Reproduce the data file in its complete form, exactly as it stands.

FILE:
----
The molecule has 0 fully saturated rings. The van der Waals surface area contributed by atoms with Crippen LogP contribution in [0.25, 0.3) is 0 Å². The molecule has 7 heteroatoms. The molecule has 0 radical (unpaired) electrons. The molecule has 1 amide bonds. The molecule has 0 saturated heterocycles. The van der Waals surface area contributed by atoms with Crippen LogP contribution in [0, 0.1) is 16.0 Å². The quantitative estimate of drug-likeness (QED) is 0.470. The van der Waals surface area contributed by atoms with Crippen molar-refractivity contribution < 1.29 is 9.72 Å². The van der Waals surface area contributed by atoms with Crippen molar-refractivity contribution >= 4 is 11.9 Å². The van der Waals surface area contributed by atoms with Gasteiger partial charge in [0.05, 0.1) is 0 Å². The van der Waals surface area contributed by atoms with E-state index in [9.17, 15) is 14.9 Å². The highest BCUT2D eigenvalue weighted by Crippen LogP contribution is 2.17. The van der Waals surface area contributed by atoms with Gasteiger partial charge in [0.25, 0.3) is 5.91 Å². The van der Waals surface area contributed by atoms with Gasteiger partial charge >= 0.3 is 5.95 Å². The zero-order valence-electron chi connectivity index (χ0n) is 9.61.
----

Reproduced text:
The molecule has 0 fully saturated rings. The van der Waals surface area contributed by atoms with Crippen LogP contribution in [0.25, 0.3) is 0 Å². The molecule has 7 heteroatoms. The molecule has 0 radical (unpaired) electrons. The molecule has 1 amide bonds. The molecule has 0 saturated heterocycles. The van der Waals surface area contributed by atoms with Crippen LogP contribution in [0, 0.1) is 16.0 Å². The quantitative estimate of drug-likeness (QED) is 0.470. The van der Waals surface area contributed by atoms with Crippen molar-refractivity contribution < 1.29 is 9.72 Å². The van der Waals surface area contributed by atoms with Crippen molar-refractivity contribution >= 4 is 11.9 Å². The van der Waals surface area contributed by atoms with Gasteiger partial charge in [0.05, 0.1) is 0 Å². The van der Waals surface area contributed by atoms with E-state index in [9.17, 15) is 14.9 Å². The highest BCUT2D eigenvalue weighted by Crippen LogP contribution is 2.17. The van der Waals surface area contributed by atoms with Gasteiger partial charge in [0.25, 0.3) is 5.91 Å². The van der Waals surface area contributed by atoms with Gasteiger partial charge >= 0.3 is 5.95 Å². The zero-order valence-electron chi connectivity index (χ0n) is 9.61.